Robert caught a glimpse of his reflection in one of the windows and another pang of sorrow hit him like a thousand swords. His once full black hair was now gone, replaced with a meagre showing of grey that was barely clinging to his head. The fierce beard he used to bear was now long and white. The frail bony hand that grasped the torch could no longer even hold the family sword. The King of Windrock. This is the fate of all men. We are all brothers in the soil. Robert didn’t know how long he regarded himself, but he eventually carried on walking. When he reached the end of the hall, he turned around to get one last look. Every torch had gone out except for the one in his hand. As he watched the moon light the hall, thousands of faces flashed through his mind. Every baby born in the valley, every hand he’d held on deathbeds, every farmer he’d visited to wish good fortune, every soldier he’d trained with, every lord he’d met with. The Windrock legacy will not die with me. My life ends today but my blood lives on. A proud smile crossed Robert’s face as he left the hall.
A rider from the east coast had delivered the message. The east had been invaded. Coastal towns and villages burned to the ground; people put to the sword. They meant to conquer the whole world, and they were starting from the east. The fishermen were not prepared for such an invasion and suffered greatly for it. When an army did meet the invaders in the field, Robert learned that they were also cut down.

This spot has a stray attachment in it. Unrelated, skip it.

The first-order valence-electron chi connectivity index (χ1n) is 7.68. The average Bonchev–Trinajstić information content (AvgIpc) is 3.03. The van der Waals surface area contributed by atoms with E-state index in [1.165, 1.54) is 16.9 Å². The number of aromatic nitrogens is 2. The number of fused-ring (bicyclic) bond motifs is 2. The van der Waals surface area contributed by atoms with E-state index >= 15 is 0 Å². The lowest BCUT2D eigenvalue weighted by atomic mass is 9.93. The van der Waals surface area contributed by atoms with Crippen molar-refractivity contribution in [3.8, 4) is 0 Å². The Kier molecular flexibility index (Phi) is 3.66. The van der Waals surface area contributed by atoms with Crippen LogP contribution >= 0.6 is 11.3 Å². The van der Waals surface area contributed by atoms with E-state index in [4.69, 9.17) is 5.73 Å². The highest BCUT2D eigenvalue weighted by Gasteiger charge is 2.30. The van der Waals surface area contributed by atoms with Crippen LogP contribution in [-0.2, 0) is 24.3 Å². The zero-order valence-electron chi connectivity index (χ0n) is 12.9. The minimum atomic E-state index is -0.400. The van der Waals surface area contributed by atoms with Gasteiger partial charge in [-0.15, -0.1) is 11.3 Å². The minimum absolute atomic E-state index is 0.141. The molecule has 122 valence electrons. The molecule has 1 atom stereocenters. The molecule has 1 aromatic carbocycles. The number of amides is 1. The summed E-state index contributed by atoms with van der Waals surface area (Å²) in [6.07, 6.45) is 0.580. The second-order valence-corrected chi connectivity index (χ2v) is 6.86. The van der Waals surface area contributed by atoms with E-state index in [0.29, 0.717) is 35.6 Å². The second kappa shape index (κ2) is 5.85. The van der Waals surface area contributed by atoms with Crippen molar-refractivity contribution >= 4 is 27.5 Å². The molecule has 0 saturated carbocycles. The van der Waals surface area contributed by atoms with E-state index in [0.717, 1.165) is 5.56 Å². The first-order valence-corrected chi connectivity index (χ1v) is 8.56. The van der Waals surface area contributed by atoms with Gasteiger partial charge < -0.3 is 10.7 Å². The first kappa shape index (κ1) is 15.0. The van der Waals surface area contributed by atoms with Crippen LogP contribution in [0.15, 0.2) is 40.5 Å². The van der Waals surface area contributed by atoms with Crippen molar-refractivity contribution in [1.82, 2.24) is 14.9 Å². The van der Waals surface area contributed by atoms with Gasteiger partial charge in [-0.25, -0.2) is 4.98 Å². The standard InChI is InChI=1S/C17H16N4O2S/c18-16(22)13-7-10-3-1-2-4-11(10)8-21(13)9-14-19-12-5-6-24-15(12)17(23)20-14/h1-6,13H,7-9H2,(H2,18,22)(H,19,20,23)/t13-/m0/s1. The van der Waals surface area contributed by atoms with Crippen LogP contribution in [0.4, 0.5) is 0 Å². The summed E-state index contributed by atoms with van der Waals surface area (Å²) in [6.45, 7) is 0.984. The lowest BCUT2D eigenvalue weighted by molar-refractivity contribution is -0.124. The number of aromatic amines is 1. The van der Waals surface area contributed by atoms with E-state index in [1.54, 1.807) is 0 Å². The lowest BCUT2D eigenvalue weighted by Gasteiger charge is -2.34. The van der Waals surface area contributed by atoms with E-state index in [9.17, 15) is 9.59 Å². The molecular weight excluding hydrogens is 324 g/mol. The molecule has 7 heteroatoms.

“Commander Solgen sent me here. Told me to get here as fast as I could to warn you, to warn everyone. They’ll be here within the week.” The lad was frantically breathing and covered in blood when he reached Windrock. His horse seemed nearly on the verge of death itself. Robert thought he could not have been older than fifteen. He had taken nearly half an hour to get his story out. His people had been butchered and he was the only survivor. Robert heard the anger in his words, hidden by the tears on his face. “Rest up lad” Robert told him. “you did the right thing coming here. Now you must rest”.
“Father, we must rally our forces and prepare for the coming fight.” Robert was sitting on his throne while his son James paced around the room. The hall was full to the brim with the people of Windrock valley and a chorus of murmurs and mumbles stopped Robert from thinking at all. “we can smash them in the field if we’re prepared.” Robert noticed a fire in his eyes that he’d only seen a few times before. He did not share his father’s thick black hair; it was tied back but still fell past his shoulders. He was stroking his muddy brown beard as he was pacing. Robert watched James turn to the people of the hall. “People of Windrock! Gather your swords and-”